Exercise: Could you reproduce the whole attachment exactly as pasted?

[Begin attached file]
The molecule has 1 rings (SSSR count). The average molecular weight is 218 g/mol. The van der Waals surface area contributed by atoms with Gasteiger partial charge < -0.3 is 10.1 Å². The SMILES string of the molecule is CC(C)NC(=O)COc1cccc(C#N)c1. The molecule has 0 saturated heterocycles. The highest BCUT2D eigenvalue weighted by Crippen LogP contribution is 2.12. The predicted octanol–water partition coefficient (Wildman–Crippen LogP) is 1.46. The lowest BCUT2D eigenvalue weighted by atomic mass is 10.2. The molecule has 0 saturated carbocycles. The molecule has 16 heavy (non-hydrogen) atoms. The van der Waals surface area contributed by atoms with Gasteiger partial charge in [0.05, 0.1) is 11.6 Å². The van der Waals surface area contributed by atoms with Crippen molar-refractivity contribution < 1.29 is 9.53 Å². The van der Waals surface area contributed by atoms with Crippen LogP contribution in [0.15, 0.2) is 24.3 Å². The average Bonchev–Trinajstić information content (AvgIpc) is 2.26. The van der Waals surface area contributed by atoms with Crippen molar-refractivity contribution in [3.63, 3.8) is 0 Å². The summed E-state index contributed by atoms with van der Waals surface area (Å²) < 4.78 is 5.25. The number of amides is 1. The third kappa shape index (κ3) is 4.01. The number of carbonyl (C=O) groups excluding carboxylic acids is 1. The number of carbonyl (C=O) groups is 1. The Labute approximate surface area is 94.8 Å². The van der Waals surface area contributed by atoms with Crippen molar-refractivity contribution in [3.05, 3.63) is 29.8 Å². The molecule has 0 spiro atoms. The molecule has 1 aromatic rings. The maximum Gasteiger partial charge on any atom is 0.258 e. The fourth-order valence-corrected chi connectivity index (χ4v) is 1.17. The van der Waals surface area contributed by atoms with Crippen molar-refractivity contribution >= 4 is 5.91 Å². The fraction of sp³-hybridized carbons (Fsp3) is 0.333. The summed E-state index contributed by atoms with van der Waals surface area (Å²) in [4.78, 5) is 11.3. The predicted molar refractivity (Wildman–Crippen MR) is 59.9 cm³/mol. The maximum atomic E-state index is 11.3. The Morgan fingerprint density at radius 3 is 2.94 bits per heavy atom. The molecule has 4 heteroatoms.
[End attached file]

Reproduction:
The molecule has 1 rings (SSSR count). The average molecular weight is 218 g/mol. The van der Waals surface area contributed by atoms with Gasteiger partial charge < -0.3 is 10.1 Å². The SMILES string of the molecule is CC(C)NC(=O)COc1cccc(C#N)c1. The molecule has 0 saturated heterocycles. The highest BCUT2D eigenvalue weighted by Crippen LogP contribution is 2.12. The predicted octanol–water partition coefficient (Wildman–Crippen LogP) is 1.46. The lowest BCUT2D eigenvalue weighted by atomic mass is 10.2. The molecule has 0 saturated carbocycles. The molecule has 16 heavy (non-hydrogen) atoms. The van der Waals surface area contributed by atoms with Gasteiger partial charge in [0.05, 0.1) is 11.6 Å². The van der Waals surface area contributed by atoms with Crippen molar-refractivity contribution < 1.29 is 9.53 Å². The van der Waals surface area contributed by atoms with Crippen LogP contribution in [0.15, 0.2) is 24.3 Å². The average Bonchev–Trinajstić information content (AvgIpc) is 2.26. The van der Waals surface area contributed by atoms with Crippen molar-refractivity contribution in [3.63, 3.8) is 0 Å². The summed E-state index contributed by atoms with van der Waals surface area (Å²) < 4.78 is 5.25. The number of amides is 1. The third kappa shape index (κ3) is 4.01. The number of carbonyl (C=O) groups excluding carboxylic acids is 1. The number of carbonyl (C=O) groups is 1. The Labute approximate surface area is 94.8 Å². The van der Waals surface area contributed by atoms with Crippen molar-refractivity contribution in [3.05, 3.63) is 29.8 Å². The molecule has 0 spiro atoms. The molecule has 1 aromatic rings. The maximum Gasteiger partial charge on any atom is 0.258 e. The fourth-order valence-corrected chi connectivity index (χ4v) is 1.17. The van der Waals surface area contributed by atoms with Crippen molar-refractivity contribution >= 4 is 5.91 Å². The fraction of sp³-hybridized carbons (Fsp3) is 0.333. The summed E-state index contributed by atoms with van der Waals surface area (Å²) in [4.78, 5) is 11.3. The predicted molar refractivity (Wildman–Crippen MR) is 59.9 cm³/mol. The maximum atomic E-state index is 11.3. The Morgan fingerprint density at radius 3 is 2.94 bits per heavy atom. The molecule has 4 heteroatoms.